Thank You, Athens Writers Association

I moved to Athens in December 2011 with my husband, who had recently achieved his dream of becoming a tenure-track professor. I’d never lived outside of California before. A year and a half later, I was still struggling to find my own life in a part of the country where I’d never visited, much less lived.

Still, I had to find my own way in Athens. As optimistic as I was when I arrived, and as hard as I tried to fit in, I kept falling on my face—and that was hard. Many times, I felt like giving up, but I kept reaching out to new people. I’d made a commitment to my husband and myself to make it work. This was the life I had chosen. There had to be a place for me. 

For I’d also come to Athens with high hopes of realizing my own lifelong dream of becoming a published writer.



The author at her first AWA meeting.

My first attempt at joining a writing critique group in 2012 was a disaster. I was the poster child for blowing a first impression. During the meeting, I proceeded to bluntly tell them that they were discouraging other writers with their focus on negative commentary in lieu of praise. Talk about putting my foot in my mouth.

I’ve since learned how to catch flies with honey instead of vinegar here in the South, and in general, but needless to say, I burned that bridge with that writing group. To my credit, I went back to two more meetings, and to their credit, they were polite, albeit not particularly welcoming. Who could blame them after this stranger from the West Coast had lectured them on night one?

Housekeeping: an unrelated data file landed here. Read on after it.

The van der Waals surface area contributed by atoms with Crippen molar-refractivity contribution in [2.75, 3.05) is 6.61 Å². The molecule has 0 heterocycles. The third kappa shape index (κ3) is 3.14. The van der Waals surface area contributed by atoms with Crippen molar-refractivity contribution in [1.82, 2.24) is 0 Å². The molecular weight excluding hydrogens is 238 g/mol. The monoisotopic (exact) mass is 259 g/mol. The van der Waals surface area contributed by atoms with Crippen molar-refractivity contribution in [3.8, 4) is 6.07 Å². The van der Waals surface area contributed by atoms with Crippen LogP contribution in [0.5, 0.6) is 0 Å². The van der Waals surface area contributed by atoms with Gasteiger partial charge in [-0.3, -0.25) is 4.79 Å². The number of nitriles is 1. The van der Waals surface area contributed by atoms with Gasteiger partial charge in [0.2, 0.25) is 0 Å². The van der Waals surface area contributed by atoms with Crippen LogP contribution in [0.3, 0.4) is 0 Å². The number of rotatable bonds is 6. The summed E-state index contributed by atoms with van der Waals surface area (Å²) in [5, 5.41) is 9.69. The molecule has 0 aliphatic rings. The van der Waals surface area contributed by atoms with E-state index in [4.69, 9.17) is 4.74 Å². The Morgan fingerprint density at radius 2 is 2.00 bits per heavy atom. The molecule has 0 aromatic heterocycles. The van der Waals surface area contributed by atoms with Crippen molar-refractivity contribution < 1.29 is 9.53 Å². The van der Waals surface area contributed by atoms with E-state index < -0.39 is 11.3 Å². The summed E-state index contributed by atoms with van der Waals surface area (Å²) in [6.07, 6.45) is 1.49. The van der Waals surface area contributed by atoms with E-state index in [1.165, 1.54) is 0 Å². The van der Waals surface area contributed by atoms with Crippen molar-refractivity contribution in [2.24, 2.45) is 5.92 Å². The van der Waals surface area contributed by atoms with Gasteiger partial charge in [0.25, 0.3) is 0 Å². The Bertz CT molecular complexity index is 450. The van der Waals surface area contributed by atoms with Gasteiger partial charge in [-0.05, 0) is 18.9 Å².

After that, I decided writing groups were not for me… until I found the Athens Writers Association.

Little did I know when I walked into the Coffee Shop of Athens that night in July 2013 how my life was about to change. 

I’d missed their kickoff in March, but the Athens Writers Association, fondly known as the AWA, did not fully take off until their August meeting. I met many writers, and we decided to launch our own critique group. I’m proud to say we have been working together for more than six years.

Sometimes in life, it takes someone, or something, to turn the tide of the storm. For me, the Athens Writers Association was that something. My life in Athens has since changed for the better. I’ve created a life of my own that has not only led to my becoming a published writer, but also to my own new career at UGA.

A friend once told me that people come into your life for a reason. Sometimes, it is just for a season. Sometimes, it is for a lifetime. When they come into your life, they are meant to be there at that time. Sometimes, the reason is not always clear until years later, long after they have left your life.

My fellow AWA writers came into my life at just the right time. It is because of them that I have blossomed, and I know as I move forward, the petals on this beautiful, glorious flower I have grown into will never wilt. The AWA will always be with me in spirit, and I will always be writing.

And, although my life in Athens started out rocky and frightening and lonely and uncertain, I have grown to truly love this college town with all my heart.

Athens, I love you.